(with additional contributions from Margie Fernandez; edited by Joe Calhoun)

The Net Worth of Non-financial Corporate Business declined slightly in Q1 2017 according to the Federal Reserve’s Financial Accounts of the United States (Z1). The revised quarterly figures suggest that economic net worth eased to $23.62 trillion after a record high $23.69 trillion in Q4 2016. That likely relates to economic weakness to start the year, though not of any lingering concern given what is a well-established upward trajectory.

In using corporate net worth to estimate equity market valuations, however, the quarterly stumble means that under Tobin’s Q, valuations would rise sharply. The Z1 statistics estimate that the market value of corporate equities rose, gaining $1.18 trillion in Q1 alone. That was the largest quarterly increase for equities since Q4 2013. Truly “reflation” repeats.

The Q ratio, which had dipped under 1.0 for each of the past six quarters of the “rising dollar”, blows back above that mark being calculated at 1.04 for this latest period. It brings this measure of equity valuations back up to where they were at the start of 2015.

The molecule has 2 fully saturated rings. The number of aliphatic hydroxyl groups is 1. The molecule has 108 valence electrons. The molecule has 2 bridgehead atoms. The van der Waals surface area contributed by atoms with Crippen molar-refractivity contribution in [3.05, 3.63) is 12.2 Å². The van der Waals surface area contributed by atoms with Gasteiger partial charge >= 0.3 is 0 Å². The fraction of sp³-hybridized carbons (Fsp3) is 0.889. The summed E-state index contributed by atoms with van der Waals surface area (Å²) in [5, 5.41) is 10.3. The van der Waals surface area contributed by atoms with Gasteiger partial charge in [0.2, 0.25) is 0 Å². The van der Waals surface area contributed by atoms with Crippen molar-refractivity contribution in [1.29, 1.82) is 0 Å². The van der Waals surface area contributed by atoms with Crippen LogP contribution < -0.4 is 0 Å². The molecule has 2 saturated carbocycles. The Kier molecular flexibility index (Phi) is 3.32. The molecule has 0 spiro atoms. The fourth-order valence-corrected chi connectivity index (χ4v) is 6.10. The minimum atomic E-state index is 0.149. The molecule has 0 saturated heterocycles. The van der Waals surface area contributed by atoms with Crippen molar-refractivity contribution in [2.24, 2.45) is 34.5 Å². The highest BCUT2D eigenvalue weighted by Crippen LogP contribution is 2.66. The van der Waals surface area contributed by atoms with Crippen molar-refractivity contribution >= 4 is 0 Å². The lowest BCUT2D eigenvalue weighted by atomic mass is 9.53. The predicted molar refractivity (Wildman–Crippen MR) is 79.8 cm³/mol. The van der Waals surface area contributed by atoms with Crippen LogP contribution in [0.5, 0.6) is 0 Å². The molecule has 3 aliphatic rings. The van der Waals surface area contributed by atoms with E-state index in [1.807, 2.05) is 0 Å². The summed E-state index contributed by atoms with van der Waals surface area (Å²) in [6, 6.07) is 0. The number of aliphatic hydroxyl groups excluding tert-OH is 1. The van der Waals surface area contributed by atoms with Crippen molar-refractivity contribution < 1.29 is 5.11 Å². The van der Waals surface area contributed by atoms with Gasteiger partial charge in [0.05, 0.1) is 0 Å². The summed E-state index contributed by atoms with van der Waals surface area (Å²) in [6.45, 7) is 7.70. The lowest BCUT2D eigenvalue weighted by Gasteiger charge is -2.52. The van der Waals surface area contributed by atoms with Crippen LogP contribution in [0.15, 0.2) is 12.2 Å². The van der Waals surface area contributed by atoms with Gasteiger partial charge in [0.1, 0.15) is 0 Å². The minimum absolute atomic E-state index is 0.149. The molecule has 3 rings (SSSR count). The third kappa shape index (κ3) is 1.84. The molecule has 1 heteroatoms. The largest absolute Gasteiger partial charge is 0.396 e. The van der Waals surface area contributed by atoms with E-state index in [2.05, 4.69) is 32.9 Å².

Our modified Q ratio, subtracting the market value of corporate real estate holdings from net worth, also rose sharply despite a small gain for estimated CRE. By whichever Q valuation measure, the market is pushing back toward levels comparable only to the dot-com era or the peak period at the start of the Great Inflation.

Other valuation methods show the same extreme levels. Robert Shiller’s cyclically-adjusted P/E is at its highest since March 2002. At more than 30 times adjusted earnings, that is about the same as valuations in the middle of 1997.

The use of CAPE as a comparison tool has been criticized lately – it’s different this time – but the real value in Shiller’s data is its length. Comparing valuations across 125 years of data gives one greater historical perspective.

A more accurate way to interpret the CAPE data series, as the Q ratios, is in the frequency of distribution. Before 1995, a CAPE of 31 was in the top 1/10th of 1% of all monthly data – practically only the very peak in 1929. But in the post dot-com era, such high valuations have become more frequent; indeed, the whole market valuation has shifted upward so that what was before in the top 1/10th of 1% resides today only in the top decile.

Since the CAPE data series matches quite well the Q ratios, we can reasonably assume similar interpretations. Valuations are clearly stretched, but over the last twenty years stock investors have become accustomed to that condition in a way that hasn’t ever happened before. Even the crashes in the dot-com era and the Great “Recession” failed to trigger complete mean reversion.